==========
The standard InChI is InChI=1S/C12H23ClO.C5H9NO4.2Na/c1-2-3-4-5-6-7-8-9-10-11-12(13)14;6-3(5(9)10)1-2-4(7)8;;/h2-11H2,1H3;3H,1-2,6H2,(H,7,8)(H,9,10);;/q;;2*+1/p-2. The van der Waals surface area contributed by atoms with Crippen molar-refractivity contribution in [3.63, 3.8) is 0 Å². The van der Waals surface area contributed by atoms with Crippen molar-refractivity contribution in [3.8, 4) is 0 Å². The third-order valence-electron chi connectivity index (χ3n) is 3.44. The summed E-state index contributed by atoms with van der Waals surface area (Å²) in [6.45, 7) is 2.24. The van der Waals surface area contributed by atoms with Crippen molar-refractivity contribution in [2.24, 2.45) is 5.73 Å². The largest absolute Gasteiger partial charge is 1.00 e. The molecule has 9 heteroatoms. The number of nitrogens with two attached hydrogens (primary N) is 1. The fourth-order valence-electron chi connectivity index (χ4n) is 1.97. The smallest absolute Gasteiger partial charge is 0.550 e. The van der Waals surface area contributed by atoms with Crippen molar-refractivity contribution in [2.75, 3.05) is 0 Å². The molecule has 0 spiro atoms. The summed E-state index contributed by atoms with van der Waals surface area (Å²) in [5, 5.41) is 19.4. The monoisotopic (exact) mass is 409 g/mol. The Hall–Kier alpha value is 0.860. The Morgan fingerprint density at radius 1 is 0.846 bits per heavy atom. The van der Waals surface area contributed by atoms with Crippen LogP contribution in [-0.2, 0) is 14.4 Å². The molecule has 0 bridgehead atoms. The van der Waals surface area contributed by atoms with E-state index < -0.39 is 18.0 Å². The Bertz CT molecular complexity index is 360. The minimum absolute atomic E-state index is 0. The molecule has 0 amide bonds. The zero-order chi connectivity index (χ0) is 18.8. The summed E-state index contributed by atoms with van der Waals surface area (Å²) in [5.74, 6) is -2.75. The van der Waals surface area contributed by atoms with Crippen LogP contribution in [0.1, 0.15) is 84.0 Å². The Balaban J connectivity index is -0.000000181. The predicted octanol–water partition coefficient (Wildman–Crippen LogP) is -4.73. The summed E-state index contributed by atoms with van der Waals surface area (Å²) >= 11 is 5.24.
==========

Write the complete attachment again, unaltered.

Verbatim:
The standard InChI is InChI=1S/C12H23ClO.C5H9NO4.2Na/c1-2-3-4-5-6-7-8-9-10-11-12(13)14;6-3(5(9)10)1-2-4(7)8;;/h2-11H2,1H3;3H,1-2,6H2,(H,7,8)(H,9,10);;/q;;2*+1/p-2. The van der Waals surface area contributed by atoms with Crippen molar-refractivity contribution in [3.63, 3.8) is 0 Å². The van der Waals surface area contributed by atoms with Crippen molar-refractivity contribution in [3.8, 4) is 0 Å². The third-order valence-electron chi connectivity index (χ3n) is 3.44. The summed E-state index contributed by atoms with van der Waals surface area (Å²) in [6.45, 7) is 2.24. The van der Waals surface area contributed by atoms with Crippen molar-refractivity contribution in [2.24, 2.45) is 5.73 Å². The largest absolute Gasteiger partial charge is 1.00 e. The molecule has 9 heteroatoms. The number of nitrogens with two attached hydrogens (primary N) is 1. The fourth-order valence-electron chi connectivity index (χ4n) is 1.97. The smallest absolute Gasteiger partial charge is 0.550 e. The van der Waals surface area contributed by atoms with Crippen molar-refractivity contribution in [2.75, 3.05) is 0 Å². The molecule has 0 spiro atoms. The summed E-state index contributed by atoms with van der Waals surface area (Å²) in [5, 5.41) is 19.4. The monoisotopic (exact) mass is 409 g/mol. The Hall–Kier alpha value is 0.860. The Morgan fingerprint density at radius 1 is 0.846 bits per heavy atom. The van der Waals surface area contributed by atoms with Crippen LogP contribution in [-0.2, 0) is 14.4 Å². The molecule has 0 bridgehead atoms. The van der Waals surface area contributed by atoms with E-state index < -0.39 is 18.0 Å². The Bertz CT molecular complexity index is 360. The minimum absolute atomic E-state index is 0. The molecule has 0 amide bonds. The zero-order chi connectivity index (χ0) is 18.8. The summed E-state index contributed by atoms with van der Waals surface area (Å²) in [5.74, 6) is -2.75. The van der Waals surface area contributed by atoms with Crippen LogP contribution in [0.1, 0.15) is 84.0 Å². The Balaban J connectivity index is -0.000000181. The predicted octanol–water partition coefficient (Wildman–Crippen LogP) is -4.73. The summed E-state index contributed by atoms with van der Waals surface area (Å²) >= 11 is 5.24.